<em>Base for Temple Object</em>, ca. 17th century. Wood, pigment, 9 13/16 × 25 3/8 × 10 1/4 in. (25.0 × 64.5 × 26.0 cm). Brooklyn Museum, Gift of the Carroll Family Collection, 2019.45.1 (Photo: , CUR.2019.45.1.jpg)

Base for Temple Object

Medium: Wood, pigment

Dates:ca. 17th century

Dimensions: 9 13/16 × 25 3/8 × 10 1/4 in. (25.0 × 64.5 × 26.0 cm)


Museum Location: Asian Galleries, South, 2nd floor

Accession Number: 2019.45.1

Image: CUR.2019.45.1.jpg,

Catalogue Description:
Turtle-shaped furnishing element, carved in wood, designed to serve as the wide, heavy base for a vertical element such as a lamp stand, drum, or ritual object, to be used in a temple setting or possibly in a palace. The turtle has small feet and dramatically protruding head and tail, with a lotus flower surrounding the mortice where the upper element would have tenoned into the base. The turtle's head and tail are reminiscent of those of a dragon, indicating its mythical nature. It stands on a flat platform with low legs. The figure is painted with much of the pigment still visible. Turtles are popular subjects for furnishing bases because of multiple traditions in which a turtle (or tortoise) is said to support Mount Meru, the central point and axis around which the world or universe revolves. Turtles are also popular emblems of longevity.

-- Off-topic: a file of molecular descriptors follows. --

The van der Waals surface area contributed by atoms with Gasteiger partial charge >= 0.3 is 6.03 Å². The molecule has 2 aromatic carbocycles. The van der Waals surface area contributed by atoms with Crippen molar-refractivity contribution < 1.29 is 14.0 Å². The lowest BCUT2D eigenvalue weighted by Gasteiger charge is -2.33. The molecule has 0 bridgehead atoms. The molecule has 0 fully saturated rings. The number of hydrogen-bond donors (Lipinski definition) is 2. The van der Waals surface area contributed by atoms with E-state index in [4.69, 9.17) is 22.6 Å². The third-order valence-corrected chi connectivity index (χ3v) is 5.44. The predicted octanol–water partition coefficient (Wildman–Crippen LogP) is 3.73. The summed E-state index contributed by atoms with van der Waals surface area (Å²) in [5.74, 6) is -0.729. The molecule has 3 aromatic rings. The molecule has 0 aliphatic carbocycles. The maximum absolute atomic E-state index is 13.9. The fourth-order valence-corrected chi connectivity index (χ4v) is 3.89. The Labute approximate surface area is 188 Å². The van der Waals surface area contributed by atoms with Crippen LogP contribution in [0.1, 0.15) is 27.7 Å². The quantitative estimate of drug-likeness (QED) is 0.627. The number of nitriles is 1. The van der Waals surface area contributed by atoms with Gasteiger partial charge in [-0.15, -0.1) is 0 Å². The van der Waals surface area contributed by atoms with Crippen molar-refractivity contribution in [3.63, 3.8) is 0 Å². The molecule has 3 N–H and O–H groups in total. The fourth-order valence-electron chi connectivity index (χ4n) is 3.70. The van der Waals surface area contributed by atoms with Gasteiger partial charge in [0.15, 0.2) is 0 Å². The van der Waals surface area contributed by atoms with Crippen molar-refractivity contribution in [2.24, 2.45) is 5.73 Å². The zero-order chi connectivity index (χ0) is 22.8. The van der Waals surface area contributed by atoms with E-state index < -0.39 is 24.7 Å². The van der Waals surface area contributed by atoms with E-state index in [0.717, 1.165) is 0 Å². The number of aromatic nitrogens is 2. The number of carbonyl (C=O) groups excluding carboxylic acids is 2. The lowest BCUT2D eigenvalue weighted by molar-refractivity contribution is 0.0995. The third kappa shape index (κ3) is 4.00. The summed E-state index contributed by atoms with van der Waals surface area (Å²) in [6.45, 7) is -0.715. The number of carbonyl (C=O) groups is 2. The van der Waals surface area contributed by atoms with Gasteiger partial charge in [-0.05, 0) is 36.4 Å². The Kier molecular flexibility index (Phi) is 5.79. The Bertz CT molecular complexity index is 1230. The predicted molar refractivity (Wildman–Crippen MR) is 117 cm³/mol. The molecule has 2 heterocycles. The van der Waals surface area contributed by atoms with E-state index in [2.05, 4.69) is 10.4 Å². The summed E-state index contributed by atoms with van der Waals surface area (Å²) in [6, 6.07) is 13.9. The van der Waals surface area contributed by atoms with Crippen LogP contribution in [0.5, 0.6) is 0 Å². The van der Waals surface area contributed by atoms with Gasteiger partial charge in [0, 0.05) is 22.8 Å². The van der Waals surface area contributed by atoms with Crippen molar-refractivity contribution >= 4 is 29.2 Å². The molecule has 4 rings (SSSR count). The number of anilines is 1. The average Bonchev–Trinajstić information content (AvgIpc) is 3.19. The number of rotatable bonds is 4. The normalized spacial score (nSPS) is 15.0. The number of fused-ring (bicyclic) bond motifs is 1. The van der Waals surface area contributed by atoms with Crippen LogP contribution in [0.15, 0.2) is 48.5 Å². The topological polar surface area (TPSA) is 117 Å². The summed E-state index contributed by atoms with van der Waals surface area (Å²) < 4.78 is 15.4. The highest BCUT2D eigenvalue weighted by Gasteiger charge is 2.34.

Brooklyn Museum